Testimony in Opposition to Banning Flavored Tobacco Products in Oregon
Testimony In OPPOSITION of Oregon House Bill 3090 relating to flavored tobacco
House Behavioral Health and Health Care Committee
March 29, 2023
Dear Chair Nosse and members of the committee,
My name is Steven Greenhut. I am a senior fellow and Western region director at the R Street Institute (R Street), a think tank that supports limited, effective government in many areas, including tobacco harm reduction. We believe that flavor bans that target e-cigarettes undermine public health by making it more difficult for adult smokers to switch to a safer product.
As such, I am writing to oppose House Bill 3090, which would prohibit the distribution and sale of flavored tobacco products and delivery systems in Oregon. Oregon is a pioneer state in drug decriminalization, but prohibiting classes of less-harmful nicotine products would be taking a page from the War on Drugs playbook.
While the stated goal of the proposed legislation is to protect teens from vaping, flavored tobacco bans have the unintended effect of harming adult smokers who are trying to switch to a less-dangerous product. For starters, retailers are already forbidden from selling any tobacco or nicotine product to people under the age of 21. R Street has long been an ardent supporter of laws to restrict tobacco purchases to those under 21 years of age, but it is wrongheaded to ban products for adult users as a strategy for combatting illegal, underage use.
The focus should be on enforcement, not prohibition. Vaping and smokeless tobacco products such as Swedish snus and Zyn almost always include characterizing flavors since organic and synthetic nicotine has none, which is one of the main appeals for smokers who are trying to break their dependence on tobacco. HB 3090 would serve as a virtual ban on these products, while leaving the most dangerous products—combustible cigarettes—readily available.
All tobacco products contain health risks, so R Street urges individuals who do not use tobacco or nicotine products to abstain from their use altogether. Nevertheless, we urge policymakers to adopt a harm reduction strategy that encourages safer alternatives for adult consumers who are unable or unwilling to quit smoking. We believe that such an approach provides real-world health benefits given that many people remain dependent on nicotine and will choose higher-risk products if the lower-risk ones are not readily available.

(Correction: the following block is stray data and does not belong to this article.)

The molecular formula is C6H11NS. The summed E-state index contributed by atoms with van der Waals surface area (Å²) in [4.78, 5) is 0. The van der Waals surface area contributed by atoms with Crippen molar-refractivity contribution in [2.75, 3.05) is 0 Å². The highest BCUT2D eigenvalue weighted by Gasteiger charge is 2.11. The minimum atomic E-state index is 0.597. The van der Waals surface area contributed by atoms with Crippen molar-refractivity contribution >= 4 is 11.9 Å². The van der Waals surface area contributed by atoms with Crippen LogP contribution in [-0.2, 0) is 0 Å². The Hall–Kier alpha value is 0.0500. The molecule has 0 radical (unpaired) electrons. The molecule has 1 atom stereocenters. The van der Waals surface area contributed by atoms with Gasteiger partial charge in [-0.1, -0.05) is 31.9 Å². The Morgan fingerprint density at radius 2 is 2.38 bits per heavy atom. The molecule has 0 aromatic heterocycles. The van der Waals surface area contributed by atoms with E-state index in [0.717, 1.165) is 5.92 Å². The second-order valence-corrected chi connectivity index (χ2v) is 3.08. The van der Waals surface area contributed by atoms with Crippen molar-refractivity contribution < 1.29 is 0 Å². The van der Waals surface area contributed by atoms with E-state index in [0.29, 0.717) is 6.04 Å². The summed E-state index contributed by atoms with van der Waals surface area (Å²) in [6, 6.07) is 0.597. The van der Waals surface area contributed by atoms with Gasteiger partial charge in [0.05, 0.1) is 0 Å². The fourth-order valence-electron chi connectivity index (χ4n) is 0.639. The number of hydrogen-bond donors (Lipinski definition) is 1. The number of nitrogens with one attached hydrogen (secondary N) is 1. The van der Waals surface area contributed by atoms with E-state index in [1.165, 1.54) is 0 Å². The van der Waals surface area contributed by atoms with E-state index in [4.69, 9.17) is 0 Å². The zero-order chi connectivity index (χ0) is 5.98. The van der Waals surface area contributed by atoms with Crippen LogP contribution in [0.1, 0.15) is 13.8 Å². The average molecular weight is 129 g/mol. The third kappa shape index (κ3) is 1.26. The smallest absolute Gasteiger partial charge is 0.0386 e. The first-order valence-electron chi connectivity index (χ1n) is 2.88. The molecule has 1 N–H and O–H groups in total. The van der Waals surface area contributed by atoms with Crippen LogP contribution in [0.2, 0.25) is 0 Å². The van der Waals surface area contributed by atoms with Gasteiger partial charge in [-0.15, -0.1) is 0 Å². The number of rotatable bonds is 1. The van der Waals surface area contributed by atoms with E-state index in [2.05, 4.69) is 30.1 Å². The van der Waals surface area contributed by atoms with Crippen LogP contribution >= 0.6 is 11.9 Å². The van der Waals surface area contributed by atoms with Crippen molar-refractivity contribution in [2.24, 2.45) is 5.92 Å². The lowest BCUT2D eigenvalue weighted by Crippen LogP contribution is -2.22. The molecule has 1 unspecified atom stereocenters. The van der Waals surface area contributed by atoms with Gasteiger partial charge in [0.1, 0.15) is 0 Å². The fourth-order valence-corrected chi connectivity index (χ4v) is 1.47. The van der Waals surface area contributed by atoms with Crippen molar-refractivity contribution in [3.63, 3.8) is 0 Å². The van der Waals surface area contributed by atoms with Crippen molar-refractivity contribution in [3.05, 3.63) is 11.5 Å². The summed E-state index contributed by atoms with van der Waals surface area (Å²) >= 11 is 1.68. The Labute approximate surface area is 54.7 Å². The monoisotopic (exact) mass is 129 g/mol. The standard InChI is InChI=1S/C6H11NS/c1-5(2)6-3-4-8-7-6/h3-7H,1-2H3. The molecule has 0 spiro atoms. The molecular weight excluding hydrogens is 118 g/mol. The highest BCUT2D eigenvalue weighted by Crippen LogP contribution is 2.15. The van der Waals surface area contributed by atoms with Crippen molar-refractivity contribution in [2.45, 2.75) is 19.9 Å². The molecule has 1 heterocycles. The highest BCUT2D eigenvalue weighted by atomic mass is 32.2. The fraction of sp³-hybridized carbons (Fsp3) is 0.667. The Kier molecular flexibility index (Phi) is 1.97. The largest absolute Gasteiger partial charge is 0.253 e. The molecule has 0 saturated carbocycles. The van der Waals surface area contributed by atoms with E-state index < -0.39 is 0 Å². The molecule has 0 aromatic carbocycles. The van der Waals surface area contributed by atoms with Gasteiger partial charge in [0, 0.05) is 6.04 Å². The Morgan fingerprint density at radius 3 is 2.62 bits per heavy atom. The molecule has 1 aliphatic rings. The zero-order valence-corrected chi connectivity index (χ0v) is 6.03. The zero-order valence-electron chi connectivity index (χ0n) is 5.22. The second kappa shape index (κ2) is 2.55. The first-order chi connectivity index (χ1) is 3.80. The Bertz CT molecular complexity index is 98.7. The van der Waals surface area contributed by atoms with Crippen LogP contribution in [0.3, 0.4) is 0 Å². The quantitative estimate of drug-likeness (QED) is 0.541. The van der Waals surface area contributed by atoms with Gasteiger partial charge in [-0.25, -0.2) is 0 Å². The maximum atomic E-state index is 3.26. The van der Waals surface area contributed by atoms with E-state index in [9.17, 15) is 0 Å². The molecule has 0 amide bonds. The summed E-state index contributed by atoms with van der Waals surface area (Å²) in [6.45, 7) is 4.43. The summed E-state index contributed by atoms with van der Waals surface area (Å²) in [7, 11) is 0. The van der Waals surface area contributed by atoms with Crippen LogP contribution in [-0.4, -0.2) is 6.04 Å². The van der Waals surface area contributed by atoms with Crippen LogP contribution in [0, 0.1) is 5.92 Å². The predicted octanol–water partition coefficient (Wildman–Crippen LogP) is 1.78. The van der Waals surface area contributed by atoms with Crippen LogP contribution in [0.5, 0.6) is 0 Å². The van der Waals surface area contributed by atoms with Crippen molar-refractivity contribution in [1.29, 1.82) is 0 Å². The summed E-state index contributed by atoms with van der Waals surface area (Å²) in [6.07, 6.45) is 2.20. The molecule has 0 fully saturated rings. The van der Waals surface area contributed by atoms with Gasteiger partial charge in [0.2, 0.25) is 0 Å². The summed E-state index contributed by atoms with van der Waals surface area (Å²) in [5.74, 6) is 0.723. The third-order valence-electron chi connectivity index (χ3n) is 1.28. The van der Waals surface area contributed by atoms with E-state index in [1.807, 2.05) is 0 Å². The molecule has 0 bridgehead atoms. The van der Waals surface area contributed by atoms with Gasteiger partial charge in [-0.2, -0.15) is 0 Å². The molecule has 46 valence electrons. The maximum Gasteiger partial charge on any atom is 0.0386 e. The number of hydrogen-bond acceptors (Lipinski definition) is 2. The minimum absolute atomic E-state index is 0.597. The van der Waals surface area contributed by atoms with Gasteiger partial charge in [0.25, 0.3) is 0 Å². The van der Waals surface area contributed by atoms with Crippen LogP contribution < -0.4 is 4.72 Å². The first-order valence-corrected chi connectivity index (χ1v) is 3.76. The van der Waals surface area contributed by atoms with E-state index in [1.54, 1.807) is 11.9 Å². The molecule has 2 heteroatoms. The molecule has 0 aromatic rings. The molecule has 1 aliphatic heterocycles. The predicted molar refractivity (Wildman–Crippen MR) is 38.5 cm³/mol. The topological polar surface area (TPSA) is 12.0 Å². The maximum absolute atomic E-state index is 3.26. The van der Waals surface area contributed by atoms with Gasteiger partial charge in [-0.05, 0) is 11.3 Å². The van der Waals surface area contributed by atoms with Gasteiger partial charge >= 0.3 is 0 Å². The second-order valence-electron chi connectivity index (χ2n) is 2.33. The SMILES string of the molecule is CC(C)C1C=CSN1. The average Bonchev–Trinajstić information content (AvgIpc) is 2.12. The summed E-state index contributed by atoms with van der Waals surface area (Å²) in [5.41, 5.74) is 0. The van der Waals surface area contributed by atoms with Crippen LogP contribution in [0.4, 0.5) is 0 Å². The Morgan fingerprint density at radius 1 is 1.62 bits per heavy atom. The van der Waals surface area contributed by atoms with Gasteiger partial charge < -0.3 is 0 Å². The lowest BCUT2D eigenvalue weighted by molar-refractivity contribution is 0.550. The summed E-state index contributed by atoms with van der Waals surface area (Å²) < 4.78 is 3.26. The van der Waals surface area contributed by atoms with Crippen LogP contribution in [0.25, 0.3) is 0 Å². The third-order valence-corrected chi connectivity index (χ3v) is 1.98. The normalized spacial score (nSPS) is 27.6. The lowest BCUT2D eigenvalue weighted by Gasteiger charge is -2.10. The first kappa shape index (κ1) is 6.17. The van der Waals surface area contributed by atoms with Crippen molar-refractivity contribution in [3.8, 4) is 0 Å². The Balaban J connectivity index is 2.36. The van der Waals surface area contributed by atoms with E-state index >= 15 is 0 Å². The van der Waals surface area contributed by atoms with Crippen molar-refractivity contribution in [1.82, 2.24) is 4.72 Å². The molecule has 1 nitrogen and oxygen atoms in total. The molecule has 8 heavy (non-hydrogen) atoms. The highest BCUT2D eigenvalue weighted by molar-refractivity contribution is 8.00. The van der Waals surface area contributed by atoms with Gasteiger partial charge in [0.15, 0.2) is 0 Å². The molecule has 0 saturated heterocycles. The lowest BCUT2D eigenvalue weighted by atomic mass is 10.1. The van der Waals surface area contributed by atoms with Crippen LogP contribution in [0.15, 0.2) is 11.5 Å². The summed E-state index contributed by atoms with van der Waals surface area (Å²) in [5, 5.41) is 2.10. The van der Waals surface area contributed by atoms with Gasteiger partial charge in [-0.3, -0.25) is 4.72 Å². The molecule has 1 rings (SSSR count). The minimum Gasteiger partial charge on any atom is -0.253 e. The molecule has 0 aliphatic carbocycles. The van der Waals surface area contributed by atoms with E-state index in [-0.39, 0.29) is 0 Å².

Harm reduction principles are grounded in the concept that if individuals engage in risky behavior, it is in the state’s interest to ensure there are options with which they can mitigate potential harm. According to the U.S. Centers for Disease Control and Prevention (CDC), 480,000 Americans die each year because of smoking and second-hand smoke. The Oregon Health Authority reports that smoking kills 8,000 Oregonians each year. The Legislature should not discourage people from making potentially life-saving behavioral changes—something that could significantly reduce those numbers.
Researchers note that tobacco and nicotine products involve a continuum of risk. Vaping and some types of smokeless tobacco are at the lower end of that risk continuum—and are closer in risk to approved nicotine-replacement therapies such as nicotine gum and patches. Combustible cigarettes are at the highest end of that continuum. The top British public health agency, Public Health England, explains that vaping is 95 percent safer than smoking combustible cigarettes. Although e-cigarettes are far from risk-free, they do not contain the 7,000 chemicals found in combustible cigarette smoke.
Even Food and Drug Administration (FDA) officials and the American Cancer Society have come around to the belief that e-cigarettes offer potential health benefits for smokers who switch to these products. Many smokers resist using FDA-approved therapies for a variety of reasons, so it is counterproductive to ban the use of products they actually use to reduce their dependence on combustible cigarettes. Further, studies show that e-cigarettes have accelerated the decline in smoking.
R Street has pointed to studies finding “that e-cigarette users were more likely to switch completely from combustibles when they used non-tobacco flavors, including menthol as well as fruit, sweet or dessert flavors, likely because flavors assist smokers in disassociating a tobacco flavor with the pleasurable effects of combustible cigarettes.” Furthermore, studies from the CDC found that less than 25 percent of youth vapers began using e-cigarettes because of their flavors.
Bans on the sale of flavored tobacco products have the perverse effects of encouraging vapers to add their own flavors or follow recipes easily found on the internet. That provides an unknown level of risk compared to their use of commercially tested products. They also create black markets. Most troubling, “San Francisco’s partially implemented flavor ban was associated with higher odds of recent smoking among underage high school students relative to concurrent changes in other districts,” according to an updated 2021 JAMA Pediatrics report.
Instead of adopting a prohibitionist approach toward flavored tobacco that unintentionally harms public health, I encourage the Oregon Legislature to strictly enforce its existing age-21 law.
I respectfully urge the committee to reject HB 3090.
Western region director
R Street Institute